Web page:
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Microsoft deal axes up to 60 jobs

The company is laying off up to 60 contract employees after signing an agreement with H&R Block to partner on its tax software.

Microsoft is laying off up to 60 contract employees after cutting development of its tax software, CNET News.com has learned.

The software developer signed a three-year agreement today with H&R Block to gain traction in the Web-based tax preparation market.

Close to 110 people working on the project will be affected by the move.

The shift in strategy for Microsoft comes as tax deadlines approach and as competition for tax preparation services heats. Several services such as H&R Block and Intuit's Web TurboTax are well-known for offering comprehensive online filing services. For Microsoft, which has been developing its TaxSaver software for more than two years, it would take more money and resources to develop services on par with those already entrenched on the Web.

An internal Microsoft memo obtained by CNET News.com called the partnership strategy "the best route going forward for MSN and the Financial Products Group."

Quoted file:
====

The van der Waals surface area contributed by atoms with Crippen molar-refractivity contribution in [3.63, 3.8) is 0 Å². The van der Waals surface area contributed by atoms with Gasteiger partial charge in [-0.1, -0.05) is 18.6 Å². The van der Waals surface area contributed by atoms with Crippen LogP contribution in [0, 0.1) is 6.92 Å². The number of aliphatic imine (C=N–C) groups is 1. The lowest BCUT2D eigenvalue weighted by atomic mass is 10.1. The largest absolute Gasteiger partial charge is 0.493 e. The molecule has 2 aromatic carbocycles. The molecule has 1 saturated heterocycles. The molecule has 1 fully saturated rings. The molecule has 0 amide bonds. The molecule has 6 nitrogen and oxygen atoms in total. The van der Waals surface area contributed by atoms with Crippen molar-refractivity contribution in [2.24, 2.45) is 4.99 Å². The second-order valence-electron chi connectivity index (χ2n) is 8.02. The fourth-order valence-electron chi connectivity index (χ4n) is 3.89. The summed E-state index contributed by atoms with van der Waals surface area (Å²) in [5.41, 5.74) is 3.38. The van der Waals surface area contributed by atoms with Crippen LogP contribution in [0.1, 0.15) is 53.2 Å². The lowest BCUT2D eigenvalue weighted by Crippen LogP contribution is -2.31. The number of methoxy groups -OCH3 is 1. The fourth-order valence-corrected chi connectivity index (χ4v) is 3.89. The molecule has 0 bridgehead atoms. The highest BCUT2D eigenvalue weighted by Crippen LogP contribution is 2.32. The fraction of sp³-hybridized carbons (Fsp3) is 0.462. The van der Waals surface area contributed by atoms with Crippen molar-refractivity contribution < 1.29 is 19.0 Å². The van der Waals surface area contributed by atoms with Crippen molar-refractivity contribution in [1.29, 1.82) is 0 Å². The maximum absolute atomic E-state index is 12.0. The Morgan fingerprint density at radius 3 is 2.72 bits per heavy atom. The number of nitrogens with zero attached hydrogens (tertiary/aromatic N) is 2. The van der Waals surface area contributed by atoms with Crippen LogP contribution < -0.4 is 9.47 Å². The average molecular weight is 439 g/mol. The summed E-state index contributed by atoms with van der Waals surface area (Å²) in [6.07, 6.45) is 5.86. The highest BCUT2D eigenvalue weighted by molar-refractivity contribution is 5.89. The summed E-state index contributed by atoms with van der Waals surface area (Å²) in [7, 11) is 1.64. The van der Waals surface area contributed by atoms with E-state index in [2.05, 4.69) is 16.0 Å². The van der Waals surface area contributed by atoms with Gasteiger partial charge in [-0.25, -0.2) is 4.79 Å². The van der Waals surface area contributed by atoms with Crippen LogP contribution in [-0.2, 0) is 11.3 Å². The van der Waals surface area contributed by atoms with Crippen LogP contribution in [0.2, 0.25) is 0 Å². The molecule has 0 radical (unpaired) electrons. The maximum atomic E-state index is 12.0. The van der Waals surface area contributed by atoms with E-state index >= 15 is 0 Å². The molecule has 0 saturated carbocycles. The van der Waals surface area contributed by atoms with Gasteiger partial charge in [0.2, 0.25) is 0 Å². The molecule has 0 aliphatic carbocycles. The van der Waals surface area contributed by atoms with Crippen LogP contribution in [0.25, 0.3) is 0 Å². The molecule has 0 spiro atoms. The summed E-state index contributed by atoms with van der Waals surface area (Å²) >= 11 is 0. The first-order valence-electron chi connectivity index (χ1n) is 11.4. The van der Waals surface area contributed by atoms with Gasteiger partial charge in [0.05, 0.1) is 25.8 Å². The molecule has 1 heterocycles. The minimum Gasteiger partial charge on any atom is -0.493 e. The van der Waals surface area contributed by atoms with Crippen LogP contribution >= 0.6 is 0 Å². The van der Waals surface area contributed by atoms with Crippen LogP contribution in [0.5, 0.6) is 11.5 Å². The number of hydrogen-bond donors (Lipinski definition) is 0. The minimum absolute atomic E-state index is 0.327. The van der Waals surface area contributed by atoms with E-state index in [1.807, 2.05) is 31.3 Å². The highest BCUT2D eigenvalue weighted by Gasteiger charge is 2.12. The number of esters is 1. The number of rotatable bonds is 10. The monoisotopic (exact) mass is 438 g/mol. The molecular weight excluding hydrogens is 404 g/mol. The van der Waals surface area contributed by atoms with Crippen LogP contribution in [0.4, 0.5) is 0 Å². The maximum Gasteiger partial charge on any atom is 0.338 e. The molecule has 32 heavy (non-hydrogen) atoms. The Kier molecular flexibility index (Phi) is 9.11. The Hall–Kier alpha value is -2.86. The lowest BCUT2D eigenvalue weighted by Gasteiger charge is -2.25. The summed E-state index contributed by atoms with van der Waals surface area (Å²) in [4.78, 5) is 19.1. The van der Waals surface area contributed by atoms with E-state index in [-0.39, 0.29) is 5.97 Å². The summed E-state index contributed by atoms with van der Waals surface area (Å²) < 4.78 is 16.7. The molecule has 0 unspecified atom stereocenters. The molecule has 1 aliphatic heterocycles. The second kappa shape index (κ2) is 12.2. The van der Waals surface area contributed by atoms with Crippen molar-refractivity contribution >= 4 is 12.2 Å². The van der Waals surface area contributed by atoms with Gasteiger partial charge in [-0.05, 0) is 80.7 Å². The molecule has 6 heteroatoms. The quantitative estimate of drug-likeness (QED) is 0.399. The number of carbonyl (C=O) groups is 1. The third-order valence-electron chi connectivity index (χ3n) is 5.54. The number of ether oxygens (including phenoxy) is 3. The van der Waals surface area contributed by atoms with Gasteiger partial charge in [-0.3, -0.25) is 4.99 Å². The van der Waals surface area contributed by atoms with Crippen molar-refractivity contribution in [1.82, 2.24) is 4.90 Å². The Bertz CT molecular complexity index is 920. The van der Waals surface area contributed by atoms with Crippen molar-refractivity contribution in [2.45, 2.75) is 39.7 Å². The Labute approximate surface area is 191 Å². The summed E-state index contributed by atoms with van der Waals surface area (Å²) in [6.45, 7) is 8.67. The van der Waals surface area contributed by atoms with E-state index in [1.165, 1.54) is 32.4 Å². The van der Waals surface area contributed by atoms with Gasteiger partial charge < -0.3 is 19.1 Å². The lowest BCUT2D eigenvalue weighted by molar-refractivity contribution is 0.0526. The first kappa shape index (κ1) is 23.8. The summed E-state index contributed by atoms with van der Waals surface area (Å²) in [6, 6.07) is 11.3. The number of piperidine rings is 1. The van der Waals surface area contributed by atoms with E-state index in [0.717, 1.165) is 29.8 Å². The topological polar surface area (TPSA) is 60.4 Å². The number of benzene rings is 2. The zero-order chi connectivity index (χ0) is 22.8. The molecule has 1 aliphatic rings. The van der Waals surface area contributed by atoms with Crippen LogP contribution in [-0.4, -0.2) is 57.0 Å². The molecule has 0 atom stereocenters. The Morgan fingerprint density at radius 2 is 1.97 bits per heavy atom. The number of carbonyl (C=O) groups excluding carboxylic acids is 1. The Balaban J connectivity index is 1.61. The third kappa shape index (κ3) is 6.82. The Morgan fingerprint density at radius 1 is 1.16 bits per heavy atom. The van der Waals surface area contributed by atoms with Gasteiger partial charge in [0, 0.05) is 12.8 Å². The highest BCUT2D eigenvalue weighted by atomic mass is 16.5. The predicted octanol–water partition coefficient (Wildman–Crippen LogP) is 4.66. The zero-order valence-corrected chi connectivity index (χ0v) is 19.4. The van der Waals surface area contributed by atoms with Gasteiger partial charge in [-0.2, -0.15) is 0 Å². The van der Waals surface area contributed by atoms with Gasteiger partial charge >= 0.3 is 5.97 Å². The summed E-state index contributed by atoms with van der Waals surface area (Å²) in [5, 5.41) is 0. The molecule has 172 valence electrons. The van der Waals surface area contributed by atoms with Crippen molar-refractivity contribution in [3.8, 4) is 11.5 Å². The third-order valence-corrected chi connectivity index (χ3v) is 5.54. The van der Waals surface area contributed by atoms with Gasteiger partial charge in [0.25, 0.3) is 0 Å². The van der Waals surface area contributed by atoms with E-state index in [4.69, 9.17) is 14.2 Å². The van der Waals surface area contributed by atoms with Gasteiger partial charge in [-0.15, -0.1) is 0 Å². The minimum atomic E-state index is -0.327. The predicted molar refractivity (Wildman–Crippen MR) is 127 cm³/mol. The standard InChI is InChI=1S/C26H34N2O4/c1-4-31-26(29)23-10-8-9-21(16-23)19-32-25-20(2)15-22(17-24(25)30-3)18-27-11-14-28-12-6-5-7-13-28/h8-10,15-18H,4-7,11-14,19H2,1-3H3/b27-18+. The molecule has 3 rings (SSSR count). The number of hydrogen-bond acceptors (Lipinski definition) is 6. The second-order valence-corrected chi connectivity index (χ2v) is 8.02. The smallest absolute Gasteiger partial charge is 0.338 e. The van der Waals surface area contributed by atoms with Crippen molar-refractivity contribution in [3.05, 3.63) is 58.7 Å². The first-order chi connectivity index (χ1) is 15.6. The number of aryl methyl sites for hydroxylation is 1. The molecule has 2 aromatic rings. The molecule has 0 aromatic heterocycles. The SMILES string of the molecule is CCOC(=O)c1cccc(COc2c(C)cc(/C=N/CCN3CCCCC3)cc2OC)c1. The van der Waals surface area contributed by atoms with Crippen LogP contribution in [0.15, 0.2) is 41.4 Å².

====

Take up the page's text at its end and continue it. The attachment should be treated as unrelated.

The project team was notified in a mandatory meeting yesterday at Microsoft, according to a TaxSaver contract employee. Temporary workers on the project were given two days' notice, and full-time employees will have six weeks to find work in another area at Microsoft.

"We were told yesterday that tomorrow's our last day," said Barbara Judd, a contract worker and business systems analyst in the TaxSaver group. "I was terribly surprised."

Because of Microsoft's new policy, which requires freelancers that have worked a year to take a mandatory 100 days off effective June 30, many of the contractors expected to leave their jobs this summer.

"With the exception of 10 people, who will stay on to pursue an interesting tax opportunity on the XML front and manage sustaining issues for TaxSaver 99, the employees on the TaxSaver project are now looking for new opportunities at Microsoft," the Microsoft memo said.

A Microsoft representative would not comment on the layoffs but said that the company is accepting applications for about 3,000 jobs.

Members of the Washington Alliance of Technology Workers, or WashTech, a Seattle-based group focused on workplace issues, include several TaxSaver contractors who believed that the project would lead to further work at the company.

"(Contract employees) were given the expectation by management that, once the product shipped, they would be offered full-time jobs," said Marcus Courtney, co-founder of WashTech, which seeks to highlight the disparity of treatment between full-time and temporary workers. "Instead, they were offered a pink slip."

Under terms of the deal with H&R Block, the companies will integrate MSN's financial products with H&R Block's tax preparation tools, TaxCut. MSN TaxSaver customers will be able to complete their 2000 taxes through the software and will be able to access their records next year through H&R Block's TaxCut on MSN.